December 8, 2011
Gorilla Trek Winner: Her First Day with the Gorillas
(This is the second of a five-part series.)
I’m typing in the dining room while enjoying a glass of delicious white wine. There is a roaring fire behind me keeping me toasty. Sabyinyo Gorilla Lodge gives money back to the community. The lodge is beautiful and run by a husband and wife, Nars and Tracey. Nars is from South Africa and Tracey is from Zimbabwe. They are very friendly and kind. My cabin is beautiful with a fireplace, bathtub and separate shower, change room, etc.
Today was my first day of gorilla trekking. I was in a group with six other people (maximum of eight per gorilla family). Everyone was from my lodge so we all knew each other. The group asked for a gorilla family that was as close as possible. I suppose I was happy about that because I wasn’t sure how my joints would do. It turns out that I wouldn’t have any trouble at all.
It was pouring rain at breakfast so we thought we were in for a bad day. By the time we started trekking the sun was out and it was hot. I was stripped down to my t-shirt in no time. It was muddy from the rain but the lodge provided gaiters so that kept me clean from the knee to the shoe.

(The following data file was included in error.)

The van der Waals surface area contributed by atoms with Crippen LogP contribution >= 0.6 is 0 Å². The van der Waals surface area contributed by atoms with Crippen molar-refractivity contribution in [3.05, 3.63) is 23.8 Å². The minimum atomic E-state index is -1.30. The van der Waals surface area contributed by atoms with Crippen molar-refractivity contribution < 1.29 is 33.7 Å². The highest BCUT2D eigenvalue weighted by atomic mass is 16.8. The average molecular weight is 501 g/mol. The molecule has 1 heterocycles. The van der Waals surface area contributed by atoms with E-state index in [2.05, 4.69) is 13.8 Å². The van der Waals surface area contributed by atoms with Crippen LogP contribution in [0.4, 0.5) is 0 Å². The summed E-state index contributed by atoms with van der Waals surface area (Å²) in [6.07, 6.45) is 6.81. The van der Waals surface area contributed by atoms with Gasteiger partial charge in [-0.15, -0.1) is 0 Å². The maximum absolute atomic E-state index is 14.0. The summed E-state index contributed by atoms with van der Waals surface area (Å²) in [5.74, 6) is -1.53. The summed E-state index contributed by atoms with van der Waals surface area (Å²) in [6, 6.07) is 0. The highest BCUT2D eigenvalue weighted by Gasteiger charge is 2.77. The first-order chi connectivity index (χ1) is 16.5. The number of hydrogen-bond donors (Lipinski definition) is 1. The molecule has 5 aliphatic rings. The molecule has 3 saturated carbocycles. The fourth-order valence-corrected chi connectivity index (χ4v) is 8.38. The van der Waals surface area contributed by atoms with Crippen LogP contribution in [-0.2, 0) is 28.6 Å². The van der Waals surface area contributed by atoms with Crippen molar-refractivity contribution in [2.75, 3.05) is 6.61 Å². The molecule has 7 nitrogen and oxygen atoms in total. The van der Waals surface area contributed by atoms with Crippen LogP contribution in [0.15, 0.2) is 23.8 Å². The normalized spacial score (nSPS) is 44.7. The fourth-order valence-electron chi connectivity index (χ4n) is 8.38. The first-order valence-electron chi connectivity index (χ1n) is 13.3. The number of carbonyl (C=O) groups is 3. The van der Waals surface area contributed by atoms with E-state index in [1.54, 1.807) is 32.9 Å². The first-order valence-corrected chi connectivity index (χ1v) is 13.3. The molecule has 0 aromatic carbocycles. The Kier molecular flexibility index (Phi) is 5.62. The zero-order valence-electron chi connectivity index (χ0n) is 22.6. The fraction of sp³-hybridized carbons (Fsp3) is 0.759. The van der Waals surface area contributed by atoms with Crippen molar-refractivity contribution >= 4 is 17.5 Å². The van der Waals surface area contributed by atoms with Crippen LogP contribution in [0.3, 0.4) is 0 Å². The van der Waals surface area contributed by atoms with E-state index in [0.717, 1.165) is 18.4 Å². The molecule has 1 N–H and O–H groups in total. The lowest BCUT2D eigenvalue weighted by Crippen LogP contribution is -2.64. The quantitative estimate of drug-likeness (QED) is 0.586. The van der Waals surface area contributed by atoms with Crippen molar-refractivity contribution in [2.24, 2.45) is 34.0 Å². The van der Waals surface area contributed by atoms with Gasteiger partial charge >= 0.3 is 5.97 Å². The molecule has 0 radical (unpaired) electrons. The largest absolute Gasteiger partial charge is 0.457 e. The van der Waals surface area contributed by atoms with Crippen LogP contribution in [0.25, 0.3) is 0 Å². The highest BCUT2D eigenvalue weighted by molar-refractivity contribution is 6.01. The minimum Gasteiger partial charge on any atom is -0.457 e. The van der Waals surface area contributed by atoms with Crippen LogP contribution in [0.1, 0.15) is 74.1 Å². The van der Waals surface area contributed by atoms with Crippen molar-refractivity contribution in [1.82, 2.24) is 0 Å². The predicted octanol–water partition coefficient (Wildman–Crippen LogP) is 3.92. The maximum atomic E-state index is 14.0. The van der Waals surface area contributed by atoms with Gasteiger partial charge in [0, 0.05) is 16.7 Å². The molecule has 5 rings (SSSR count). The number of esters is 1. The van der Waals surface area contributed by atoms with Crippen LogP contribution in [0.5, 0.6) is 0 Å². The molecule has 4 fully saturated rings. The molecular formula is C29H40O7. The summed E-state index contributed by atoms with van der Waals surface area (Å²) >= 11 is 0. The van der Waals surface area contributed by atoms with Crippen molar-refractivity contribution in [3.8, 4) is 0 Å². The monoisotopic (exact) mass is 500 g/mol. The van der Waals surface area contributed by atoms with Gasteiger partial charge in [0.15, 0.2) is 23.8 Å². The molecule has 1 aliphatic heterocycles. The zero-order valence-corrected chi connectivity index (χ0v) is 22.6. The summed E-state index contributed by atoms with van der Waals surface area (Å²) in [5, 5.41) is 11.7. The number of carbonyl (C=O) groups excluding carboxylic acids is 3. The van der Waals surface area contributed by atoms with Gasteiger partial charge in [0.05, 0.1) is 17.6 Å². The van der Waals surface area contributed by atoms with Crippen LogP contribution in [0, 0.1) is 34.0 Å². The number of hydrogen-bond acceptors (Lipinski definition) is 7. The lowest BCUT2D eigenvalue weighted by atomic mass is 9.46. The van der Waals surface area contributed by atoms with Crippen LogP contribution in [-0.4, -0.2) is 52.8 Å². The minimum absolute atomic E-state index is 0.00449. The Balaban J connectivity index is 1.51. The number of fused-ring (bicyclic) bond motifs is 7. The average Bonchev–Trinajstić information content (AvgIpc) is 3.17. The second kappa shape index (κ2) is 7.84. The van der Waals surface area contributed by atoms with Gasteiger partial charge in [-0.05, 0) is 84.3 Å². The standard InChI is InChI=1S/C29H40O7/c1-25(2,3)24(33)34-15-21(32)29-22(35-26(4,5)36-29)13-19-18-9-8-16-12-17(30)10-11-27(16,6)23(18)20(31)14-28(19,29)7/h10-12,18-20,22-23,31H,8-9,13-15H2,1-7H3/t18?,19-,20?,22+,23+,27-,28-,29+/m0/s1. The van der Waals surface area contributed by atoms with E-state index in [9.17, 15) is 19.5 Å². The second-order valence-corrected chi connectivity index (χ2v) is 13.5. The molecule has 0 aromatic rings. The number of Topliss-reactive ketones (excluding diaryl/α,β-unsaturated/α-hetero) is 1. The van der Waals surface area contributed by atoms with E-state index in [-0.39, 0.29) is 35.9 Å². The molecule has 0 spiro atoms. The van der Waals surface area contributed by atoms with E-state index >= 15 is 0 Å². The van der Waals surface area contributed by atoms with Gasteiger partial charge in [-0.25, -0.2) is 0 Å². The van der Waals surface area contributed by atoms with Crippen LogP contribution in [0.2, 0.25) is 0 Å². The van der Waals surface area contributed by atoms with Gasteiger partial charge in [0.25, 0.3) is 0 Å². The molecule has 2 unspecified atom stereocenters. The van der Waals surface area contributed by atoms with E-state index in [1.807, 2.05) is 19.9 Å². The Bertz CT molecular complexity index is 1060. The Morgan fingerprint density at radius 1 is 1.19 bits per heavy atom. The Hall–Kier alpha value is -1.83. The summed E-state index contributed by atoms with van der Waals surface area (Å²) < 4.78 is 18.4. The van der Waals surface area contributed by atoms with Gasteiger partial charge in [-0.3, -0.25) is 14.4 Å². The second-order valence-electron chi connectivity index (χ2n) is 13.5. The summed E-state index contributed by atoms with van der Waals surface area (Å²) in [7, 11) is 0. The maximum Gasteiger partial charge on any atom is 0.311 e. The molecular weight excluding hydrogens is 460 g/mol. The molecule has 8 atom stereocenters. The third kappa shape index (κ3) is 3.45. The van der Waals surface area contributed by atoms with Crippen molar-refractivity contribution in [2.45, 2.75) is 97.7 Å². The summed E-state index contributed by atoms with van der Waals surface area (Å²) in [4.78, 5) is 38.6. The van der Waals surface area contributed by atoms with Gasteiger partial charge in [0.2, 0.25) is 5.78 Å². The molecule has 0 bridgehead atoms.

And so, the trek was great. It was much easier than the ones in Uganda. It was difficult at times but completely manageable. I took the prescription arthritis medication that the doc gave me and I was fine. Yay! I am seriously contemplating doing a longer trek tomorrow. Maybe I won’t request the farthest group but perhaps a medium group. I do love to tempt fate, you know!
I hired a porter for $10. He carried my backpack. which freed me up to just enjoy the hike and not worry about falling on my camera. Nars told me that many of the porters are ex-poachers who are now making an honest living from the gorillas. Habituated gorillas are 100 percent wild but they are used to humans.
We were assigned the Kwitonda Group. This is a migrant group from Democratic Republic of Congo. It has 22 members including four silverbacks ("president," "vice-president," "prime minister" and "secretary of state"). Of course the "prez" is in charge. There are many females and babies. The youngest is four weeks old. Too cute! We spent a fabulous hour with Kwitonda. We saw 17 out of 22 which was a treat.
The silverback, “prez,” didn’t concern himself with us much. There were some juveniles who romped around, played, beat their chest and all that wonderful gorilla behaviour. The adults were kind of lazy but we were lucky enough to have a mamma and four-week-old baby show up. It was very difficult to get a photo though (mine is a bit blurry) because she was, of course, very protective. For me, it was AWESOME. We were extremely close to these amazing great apes. It’s an absolute privilege to be in their presence, in their home. They are beautiful, loving animals. I loved every second of my time with them and I was humbled to be there.
Kathleen C. Rautiainen
Thanks to Fossey Fund supporter Baobab Expeditions for donating Kathleen’s gorilla trek.